To Sir, With Love

“The mediocre teacher tells. The good teacher explains. The superior teacher demonstrates. The great teacher inspires.”

These lines of William Arthur Ward come to mind when confronted with this masterpiece of literature and social commentary- E.R. Braithwaite’s novel To Sir, With Love.

Drawn from his own life, the story works on many levels, as a comment on society with its class divides and racial prejudices; as an insight into personal relationships; as a question on identity; and finally and most memorably, as an exploration into what it means to be a teacher and act as mentor, guide and inspiration for those around you.

Having returned from his sojourn in the Royal Air Force during World War II, the erudite and highly qualified Braithwaite found himself unable to find a job and ultimately forced to accept the post of schoolteacher at an institution in the East End of London. The novel is drawn from his experiences of that time.

The pain of receiving rejection after rejection at jobs he is fully qualified to do simply because of his skin colour and subsequently having to accept a job he considers to be below his standard is a humiliation he finds difficult to shake. Added to that the institution which finally agrees to take him is situated in the rougher parts of the city and peopled with a rowdy insolent bunch of students most of whom come from coarse backgrounds and many of whom are rejects from other schools.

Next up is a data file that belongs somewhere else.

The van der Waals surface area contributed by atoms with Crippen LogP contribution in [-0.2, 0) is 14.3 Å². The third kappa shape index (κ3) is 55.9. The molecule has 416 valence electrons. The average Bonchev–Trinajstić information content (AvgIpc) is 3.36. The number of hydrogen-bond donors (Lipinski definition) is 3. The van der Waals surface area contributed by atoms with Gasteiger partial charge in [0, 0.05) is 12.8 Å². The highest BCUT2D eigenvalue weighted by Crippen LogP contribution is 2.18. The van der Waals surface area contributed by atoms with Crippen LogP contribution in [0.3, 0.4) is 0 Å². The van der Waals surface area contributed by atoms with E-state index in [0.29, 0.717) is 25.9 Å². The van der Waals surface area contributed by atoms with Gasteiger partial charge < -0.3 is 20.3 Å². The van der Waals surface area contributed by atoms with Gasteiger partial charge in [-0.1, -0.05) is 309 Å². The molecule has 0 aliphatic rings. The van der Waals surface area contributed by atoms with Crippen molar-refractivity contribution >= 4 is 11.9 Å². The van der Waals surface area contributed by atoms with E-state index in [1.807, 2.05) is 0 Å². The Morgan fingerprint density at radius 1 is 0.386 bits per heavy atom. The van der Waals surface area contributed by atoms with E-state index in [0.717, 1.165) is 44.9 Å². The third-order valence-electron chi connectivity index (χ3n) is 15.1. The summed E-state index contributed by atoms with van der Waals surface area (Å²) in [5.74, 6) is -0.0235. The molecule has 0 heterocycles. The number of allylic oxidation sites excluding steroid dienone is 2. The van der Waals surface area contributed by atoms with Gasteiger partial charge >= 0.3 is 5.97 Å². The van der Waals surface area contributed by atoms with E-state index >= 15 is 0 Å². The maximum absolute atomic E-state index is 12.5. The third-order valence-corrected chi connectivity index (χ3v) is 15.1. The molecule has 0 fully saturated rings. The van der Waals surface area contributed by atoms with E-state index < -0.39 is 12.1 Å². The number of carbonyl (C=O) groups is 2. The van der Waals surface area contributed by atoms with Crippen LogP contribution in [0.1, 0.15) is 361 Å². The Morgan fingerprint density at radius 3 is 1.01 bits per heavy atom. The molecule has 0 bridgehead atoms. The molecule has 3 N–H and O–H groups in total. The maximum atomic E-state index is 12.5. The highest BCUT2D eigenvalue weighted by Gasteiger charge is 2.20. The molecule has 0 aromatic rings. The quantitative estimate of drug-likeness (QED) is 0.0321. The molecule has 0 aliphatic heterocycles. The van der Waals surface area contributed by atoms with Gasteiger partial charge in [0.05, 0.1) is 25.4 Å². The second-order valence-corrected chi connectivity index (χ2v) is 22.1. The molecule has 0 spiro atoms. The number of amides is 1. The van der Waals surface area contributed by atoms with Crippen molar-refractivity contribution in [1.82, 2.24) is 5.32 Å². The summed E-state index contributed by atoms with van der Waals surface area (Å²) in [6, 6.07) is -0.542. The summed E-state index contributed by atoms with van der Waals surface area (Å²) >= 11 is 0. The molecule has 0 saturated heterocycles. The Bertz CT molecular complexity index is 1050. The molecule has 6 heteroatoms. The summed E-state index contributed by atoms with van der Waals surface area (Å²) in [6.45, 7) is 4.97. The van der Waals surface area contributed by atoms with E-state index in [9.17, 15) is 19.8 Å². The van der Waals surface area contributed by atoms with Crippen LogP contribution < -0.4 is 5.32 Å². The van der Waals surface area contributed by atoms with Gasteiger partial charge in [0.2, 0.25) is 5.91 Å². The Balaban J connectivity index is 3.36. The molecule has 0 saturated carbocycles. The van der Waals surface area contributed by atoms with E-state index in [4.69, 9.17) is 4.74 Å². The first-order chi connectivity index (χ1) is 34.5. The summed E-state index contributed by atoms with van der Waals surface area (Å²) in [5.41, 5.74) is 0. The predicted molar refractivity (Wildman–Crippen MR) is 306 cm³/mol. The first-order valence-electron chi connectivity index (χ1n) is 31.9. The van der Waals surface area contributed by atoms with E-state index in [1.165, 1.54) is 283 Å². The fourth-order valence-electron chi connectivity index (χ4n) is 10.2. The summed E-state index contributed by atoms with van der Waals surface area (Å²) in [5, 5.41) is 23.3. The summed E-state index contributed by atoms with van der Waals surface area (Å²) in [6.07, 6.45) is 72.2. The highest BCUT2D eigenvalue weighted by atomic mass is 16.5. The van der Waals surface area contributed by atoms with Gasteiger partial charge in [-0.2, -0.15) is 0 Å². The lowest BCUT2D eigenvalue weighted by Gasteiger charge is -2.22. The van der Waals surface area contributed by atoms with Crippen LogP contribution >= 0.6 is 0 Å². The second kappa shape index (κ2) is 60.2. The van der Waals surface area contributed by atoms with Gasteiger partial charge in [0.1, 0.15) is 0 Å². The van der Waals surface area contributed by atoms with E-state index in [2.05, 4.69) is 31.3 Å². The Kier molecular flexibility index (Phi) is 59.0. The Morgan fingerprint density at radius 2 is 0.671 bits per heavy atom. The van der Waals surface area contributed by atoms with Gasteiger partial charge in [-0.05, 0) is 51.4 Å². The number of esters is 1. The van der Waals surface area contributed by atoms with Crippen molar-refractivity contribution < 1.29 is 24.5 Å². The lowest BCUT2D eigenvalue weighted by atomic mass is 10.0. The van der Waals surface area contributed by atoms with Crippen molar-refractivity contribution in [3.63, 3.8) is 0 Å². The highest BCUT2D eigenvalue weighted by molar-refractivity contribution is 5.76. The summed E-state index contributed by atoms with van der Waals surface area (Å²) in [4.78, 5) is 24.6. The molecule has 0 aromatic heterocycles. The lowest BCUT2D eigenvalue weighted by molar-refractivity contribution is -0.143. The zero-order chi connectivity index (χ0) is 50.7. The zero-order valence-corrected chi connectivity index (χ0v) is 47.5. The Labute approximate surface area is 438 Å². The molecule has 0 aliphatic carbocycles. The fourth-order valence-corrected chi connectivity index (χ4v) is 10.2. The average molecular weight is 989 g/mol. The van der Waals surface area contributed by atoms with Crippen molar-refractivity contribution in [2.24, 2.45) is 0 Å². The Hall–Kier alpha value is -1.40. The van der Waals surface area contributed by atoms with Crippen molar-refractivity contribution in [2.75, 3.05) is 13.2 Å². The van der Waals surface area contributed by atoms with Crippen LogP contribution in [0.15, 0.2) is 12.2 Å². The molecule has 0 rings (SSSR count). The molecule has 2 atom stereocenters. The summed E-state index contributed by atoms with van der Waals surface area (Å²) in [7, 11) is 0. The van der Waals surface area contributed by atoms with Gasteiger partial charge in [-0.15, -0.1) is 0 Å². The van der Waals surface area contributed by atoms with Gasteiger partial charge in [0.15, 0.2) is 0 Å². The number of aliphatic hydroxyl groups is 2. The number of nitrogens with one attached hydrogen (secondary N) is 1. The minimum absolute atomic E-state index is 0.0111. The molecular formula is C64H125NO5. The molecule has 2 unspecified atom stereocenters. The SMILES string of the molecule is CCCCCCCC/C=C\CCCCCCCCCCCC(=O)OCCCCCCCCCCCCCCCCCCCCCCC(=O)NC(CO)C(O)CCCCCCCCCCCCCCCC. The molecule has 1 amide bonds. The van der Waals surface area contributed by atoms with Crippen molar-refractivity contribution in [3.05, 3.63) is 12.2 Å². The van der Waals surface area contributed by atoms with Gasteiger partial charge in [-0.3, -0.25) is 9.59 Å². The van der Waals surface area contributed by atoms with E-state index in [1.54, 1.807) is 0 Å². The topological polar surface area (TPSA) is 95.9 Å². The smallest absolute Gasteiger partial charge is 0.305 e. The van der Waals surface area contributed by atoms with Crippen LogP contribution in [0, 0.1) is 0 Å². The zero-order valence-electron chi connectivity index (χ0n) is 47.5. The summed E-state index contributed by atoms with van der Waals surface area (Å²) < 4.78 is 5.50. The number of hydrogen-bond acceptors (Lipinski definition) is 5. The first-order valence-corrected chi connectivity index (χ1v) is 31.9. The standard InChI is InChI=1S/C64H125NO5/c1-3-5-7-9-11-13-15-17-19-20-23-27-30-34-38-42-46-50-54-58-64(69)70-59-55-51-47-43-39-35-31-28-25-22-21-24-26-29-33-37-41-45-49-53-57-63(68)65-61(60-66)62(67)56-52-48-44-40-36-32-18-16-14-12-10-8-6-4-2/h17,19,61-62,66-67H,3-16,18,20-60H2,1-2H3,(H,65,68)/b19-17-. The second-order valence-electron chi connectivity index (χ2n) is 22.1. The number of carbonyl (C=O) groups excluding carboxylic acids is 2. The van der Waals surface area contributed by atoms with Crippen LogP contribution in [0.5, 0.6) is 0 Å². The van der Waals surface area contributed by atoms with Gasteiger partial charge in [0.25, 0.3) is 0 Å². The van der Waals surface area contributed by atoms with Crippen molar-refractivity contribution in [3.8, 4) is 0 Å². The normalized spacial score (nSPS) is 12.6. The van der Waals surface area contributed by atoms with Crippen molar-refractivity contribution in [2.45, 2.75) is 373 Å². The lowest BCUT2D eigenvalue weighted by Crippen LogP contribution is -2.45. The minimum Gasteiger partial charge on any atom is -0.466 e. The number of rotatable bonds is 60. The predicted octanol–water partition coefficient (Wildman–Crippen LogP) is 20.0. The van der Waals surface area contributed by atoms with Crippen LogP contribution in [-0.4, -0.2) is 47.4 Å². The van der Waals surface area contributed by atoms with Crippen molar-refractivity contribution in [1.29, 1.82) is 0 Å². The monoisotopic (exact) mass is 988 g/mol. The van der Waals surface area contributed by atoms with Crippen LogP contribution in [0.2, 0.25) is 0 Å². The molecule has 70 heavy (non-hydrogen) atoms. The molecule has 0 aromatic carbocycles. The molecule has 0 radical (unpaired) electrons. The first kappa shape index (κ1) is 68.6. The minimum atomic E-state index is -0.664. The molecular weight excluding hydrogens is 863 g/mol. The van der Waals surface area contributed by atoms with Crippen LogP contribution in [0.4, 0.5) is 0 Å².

However his initial chagrin and contempt of the students disappear when he begins to understand their situation and know a little of their lives. His character is a resounding example of a great teacher not because he instructs the students, but because he allows them to instruct him. Theirs is a relationship of mutual learning, for even as Braithwaite broadens their outlook and instills in them respect and dignity, he finds himself making amends for all his initial misgivings regarding the students and the institution. His time at the school restores his sense of identity and lends him new strength in his dealings with society and his own life. He recognizes teaching to be the miraculous and rewarding experience it is when the students all exhibit their love and gratitude towards a teacher who trusted and believed in them.

Very few books have successfully portrayed the subtleties and nuances of a teacher’s influence on students, and even fewer have attempted to understand the impact of students on a teacher. As such, for displaying the power dynamics of a teacher even while constructing a socially aware and politically charged book, E.R. Braithwaite’s novel speaks of genius.

Moreover, it really does make for a delightful read.

Pragya Mukherjee

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